Chain / Sproket - Wrist Twisters
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post #1 of 41 Old 04-15-2011, 06:53 AM Thread Starter
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Chain / Sproket

In need of new chain/sprokets for an 02 919. Any recomendations on where to get a set of a good price online? needs to be able to ship to Canada.

Thanks!
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post #2 of 41 Old 04-15-2011, 08:44 AM
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I got mine through LDH. Give him a pm.

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post #3 of 41 Old 04-15-2011, 09:12 AM
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I got mine through LDH. Give him a pm.
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post #4 of 41 Old 04-15-2011, 09:37 AM
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yep. AFAM sprockets and DID chain is the way to go.

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post #5 of 41 Old 04-15-2011, 10:43 AM
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I bought my last set through
Sprocket Center -

Now that I know LDH sells 'em, Ill be checking with him first.

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post #6 of 41 Old 04-15-2011, 01:07 PM
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I got my DID from my local mechanic. Stock sprockets worked very well so no reason to change.

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post #7 of 41 Old 04-15-2011, 04:19 PM Thread Starter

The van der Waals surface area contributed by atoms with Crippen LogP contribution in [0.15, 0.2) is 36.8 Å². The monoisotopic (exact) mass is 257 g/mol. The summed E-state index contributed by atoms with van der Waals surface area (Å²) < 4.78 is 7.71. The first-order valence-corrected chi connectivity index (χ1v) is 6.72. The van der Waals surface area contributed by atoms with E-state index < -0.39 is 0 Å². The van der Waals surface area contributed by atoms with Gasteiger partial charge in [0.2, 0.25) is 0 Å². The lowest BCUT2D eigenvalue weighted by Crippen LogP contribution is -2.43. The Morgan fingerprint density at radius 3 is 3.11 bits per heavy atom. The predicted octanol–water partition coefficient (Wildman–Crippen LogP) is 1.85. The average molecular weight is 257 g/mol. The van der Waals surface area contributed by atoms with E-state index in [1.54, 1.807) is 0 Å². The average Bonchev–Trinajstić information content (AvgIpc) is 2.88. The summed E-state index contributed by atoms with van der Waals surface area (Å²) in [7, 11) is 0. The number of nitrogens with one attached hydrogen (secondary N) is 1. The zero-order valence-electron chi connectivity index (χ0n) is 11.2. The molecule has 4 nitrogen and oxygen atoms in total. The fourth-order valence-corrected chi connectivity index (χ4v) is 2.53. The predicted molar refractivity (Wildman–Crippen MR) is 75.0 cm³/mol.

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ya im just looking for a 530 stock tooth. not sure the 520 would have any benifits for me. a 520 is thinner and lighter or what?
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post #8 of 41 Old 04-15-2011, 04:25 PM
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+1 .... I just ordered a chain and sprocket set from Lord DuckHunter - Dan Kyle Racing. Awesome guy to work with.

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post #9 of 41 Old 04-16-2011, 05:46 AM
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post #10 of 41 Old 04-16-2011, 10:16 AM
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Quote:
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.... a 520 is thinner and lighter or what?
Yes.
A 520 chain with an alloy sprocket can shave off a pound or two or rotating weight.

For those that cannot afford to lose any time (seconds) on lap times, this is a good choice.
For the street? You'll be changing that alloy sprocket SOON, and a 520 chain will wear out faster than a 530 (quality being equal).

The OEM chain/sprocket lasted me about 20,000 miles, and the sprockets still looked good.

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post #11 of 41 Old 04-25-2011, 01:50 AM
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^^^ TexasTraffic speaks the truth here ... the 520 conversion on the street is not a good idea for the long term .... That's basically only useful on a track for professional riders who aint really gotta worry about parts lasting more than a few races ... just adding my 2cents on that ... I've seen more than a few snapped 520 chains on bigger bikes ... even one that bound up around the front sprocket and did a lil damage to the transmission ... :\

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post #12 of 41 Old 04-25-2011, 08:50 AM
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Some of you guys have no idea what you are really talking about or you have been buying shit chains or not taking proper care of them etc.

The DID ERV3 520 chain I sell and have been using for about a decade now on all my liter bikes both street & track has outlasted ANY OEM 530 chain I have ever used or seen used.

I have 14,000+ TRACK ONLY - HARD NASTY VICIOUS ABUSIVE miles on just one ERV3 520 chain and the chain itself is in excellent condition although the aluminum sprocket is starting to wear. This is normal & to be expected I mean if you can't afford a $60 rear sprocket every 8000-15000 miles or even an entire new Chain & Sprocket Kit ($225) then you are in the wrong sport because nothing about sportbikes is cheap. Not the insurance, tires, maintenance, repairs, nothing...